Last week, NATO headquarters announced Exercise Swift Response-15, the largest Allied airborne training event on the European continent since the end of the Cold War. About 5,000 soldiers from 11 countries in the alliance will take part in the maneuvers, which will last until Sept. 13.
This is neither the first nor the last drill to be conducted by NATO, the largest military alliance in the world.
Over the past year and a half, NATO armed forces have almost doubled the number of military exercises they have staged near the Russian border: between 2012 and 2013 they conducted an average of 95 such training events per year, but there have already been 150 so far in 2015, and flights by reconnaissance aircraft along the Russian frontier have increased tenfold.
But in an attempt to unfairly place the blame on Russia for such exercises, the London-based European Leadership Network issued a report on Aug. 12 that uses a flawed methodology to compare one type of exercise held in Russia in 2015 with another kind of military drill organized by NATO this year. Criticism was only leveled at the large number of troops involved in the Russian exercise, because the alliance’s drill was smaller on that scale. The report’s purpose was obvious: to shift the entirety of the West’s own culpability for war preparations in Europe onto the Russians.
- First of all, it makes no sense to compare only two military drills conducted by opposing sides; one needs to take into account all the exercises that are being held, including the sum total of their scope and focus (the scenarios being rehearsed). In this regard, it should be noted that the aggregate number of NATO personnel taking part in the alliance’s military maneuvers is significantly greater than the estimate of troops involved in the Russian military exercises.
- Second, in regard to this matter, one must also acknowledge that it was not Russia who initiated this upsurge in military drills. The US and its closest NATO allies took that first step under contrived pretenses. For this reason, the European Leadership Network’s proposals to limit the number and scope of military exercises in Europe should be primarily directed at Washington and the alliance, not at Russia.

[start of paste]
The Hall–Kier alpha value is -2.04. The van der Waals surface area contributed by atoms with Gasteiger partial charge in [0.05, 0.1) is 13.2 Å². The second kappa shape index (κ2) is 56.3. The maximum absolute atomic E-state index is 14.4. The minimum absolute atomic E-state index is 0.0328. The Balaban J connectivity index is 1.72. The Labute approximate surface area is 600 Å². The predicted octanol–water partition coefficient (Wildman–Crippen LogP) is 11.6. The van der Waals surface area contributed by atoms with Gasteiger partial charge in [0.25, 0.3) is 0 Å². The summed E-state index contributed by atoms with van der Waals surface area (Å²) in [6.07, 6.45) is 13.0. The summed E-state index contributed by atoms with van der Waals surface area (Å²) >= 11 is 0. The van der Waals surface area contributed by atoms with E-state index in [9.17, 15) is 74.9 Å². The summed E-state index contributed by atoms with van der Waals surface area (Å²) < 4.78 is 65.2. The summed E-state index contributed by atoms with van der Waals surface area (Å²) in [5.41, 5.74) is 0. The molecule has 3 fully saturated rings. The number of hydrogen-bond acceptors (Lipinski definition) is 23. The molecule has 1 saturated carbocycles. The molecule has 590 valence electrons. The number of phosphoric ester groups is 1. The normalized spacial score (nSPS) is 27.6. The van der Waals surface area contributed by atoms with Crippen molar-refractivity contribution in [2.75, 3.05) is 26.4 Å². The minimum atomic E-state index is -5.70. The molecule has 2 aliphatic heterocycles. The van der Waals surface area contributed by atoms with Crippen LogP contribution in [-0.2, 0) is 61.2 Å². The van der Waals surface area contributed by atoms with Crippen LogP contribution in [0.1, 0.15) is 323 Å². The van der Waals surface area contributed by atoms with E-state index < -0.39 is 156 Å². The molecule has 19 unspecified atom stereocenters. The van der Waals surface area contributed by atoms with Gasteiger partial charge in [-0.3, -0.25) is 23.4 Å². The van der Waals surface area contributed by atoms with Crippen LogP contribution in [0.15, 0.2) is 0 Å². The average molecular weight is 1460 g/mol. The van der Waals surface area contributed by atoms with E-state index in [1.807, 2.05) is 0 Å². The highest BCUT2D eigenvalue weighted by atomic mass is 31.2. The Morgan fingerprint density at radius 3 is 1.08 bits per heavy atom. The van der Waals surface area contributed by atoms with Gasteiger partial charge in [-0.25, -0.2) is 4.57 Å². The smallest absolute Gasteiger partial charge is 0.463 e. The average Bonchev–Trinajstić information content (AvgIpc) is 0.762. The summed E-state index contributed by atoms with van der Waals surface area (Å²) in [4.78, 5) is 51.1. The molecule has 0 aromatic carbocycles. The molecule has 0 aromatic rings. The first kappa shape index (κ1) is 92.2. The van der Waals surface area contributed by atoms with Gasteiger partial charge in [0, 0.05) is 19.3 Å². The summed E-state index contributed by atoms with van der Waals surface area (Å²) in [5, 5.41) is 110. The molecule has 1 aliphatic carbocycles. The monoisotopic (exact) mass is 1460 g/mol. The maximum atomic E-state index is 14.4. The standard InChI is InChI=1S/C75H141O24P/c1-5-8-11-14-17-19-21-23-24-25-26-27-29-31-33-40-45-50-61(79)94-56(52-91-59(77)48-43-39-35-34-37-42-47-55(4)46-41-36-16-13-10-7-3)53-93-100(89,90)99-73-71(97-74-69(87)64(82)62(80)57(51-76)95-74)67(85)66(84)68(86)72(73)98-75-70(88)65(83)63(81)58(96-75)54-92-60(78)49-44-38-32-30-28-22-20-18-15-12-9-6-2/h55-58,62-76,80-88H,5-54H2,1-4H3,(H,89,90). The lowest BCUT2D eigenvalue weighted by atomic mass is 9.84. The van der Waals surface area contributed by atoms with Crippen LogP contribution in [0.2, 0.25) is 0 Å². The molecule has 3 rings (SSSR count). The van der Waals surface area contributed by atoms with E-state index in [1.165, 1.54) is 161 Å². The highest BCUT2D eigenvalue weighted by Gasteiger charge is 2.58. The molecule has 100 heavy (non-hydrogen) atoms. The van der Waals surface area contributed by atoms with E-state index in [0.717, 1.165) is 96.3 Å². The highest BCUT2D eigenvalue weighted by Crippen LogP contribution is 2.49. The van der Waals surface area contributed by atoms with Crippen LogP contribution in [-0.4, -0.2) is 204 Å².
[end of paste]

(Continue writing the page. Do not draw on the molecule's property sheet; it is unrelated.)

- Third, one cannot overlook the fact that many NATO members (the US, UK, France, Germany, and others) conduct their military drills far from their own borders. The Russian armed forces almost always oversee this training within their own country.
- Fourth, it should be noted that in addition to periodic military maneuvers, a special NATO Response Force has been created that will consist of up to 40,000 soldiers who can be quickly airlifted to wherever they need to be. In addition, the US Navy must now be able to instantly mobilize the resources to form “expeditionary forces” that can be rapidly deployed to any part of the world (for example, as part of a Marine brigade including up to 17 amphibious ships or a joint Marine Air-Ground Task Force with as many as 75,000 personnel). For comparison, a recent NATO Baltops naval exercise in the seas around northwestern Europe involved 49 warships and support vessels from 17 countries within the alliance.
- Fifth, it is important to note that while NATO has 24,000 combat aircraft and 800 ocean-going ships at its disposal, Russia does not own nearly so much equipment of that type. What’s more, the Pentagon is planning a further expansion of the forward deployment of its armed forces. That would station US troops, on a permanent or temporary basis, within more than 100 nations. There are plans to begin prepositioning weapons and military equipment in these countries, as is “needed to equip troops fighting in forward combat zones.”
- Sixth, during these military drills, the Pentagon is rehearsing scenarios for armed intervention intended to overthrow undesirable regimes. For example, throughout the post-war period, the United States and its allies have employed military force more than 50 times, and six times that has escalated into regional armed conflicts.
Even NATO’s leaders have acknowledged the alliance’s military buildup on Russia’s doorstep. According to NATO Secretary General Jens Stoltenberg, in 2014 these numbers have quintupled since 2013. And NATO member states’ naval operations have increased fourfold during this period.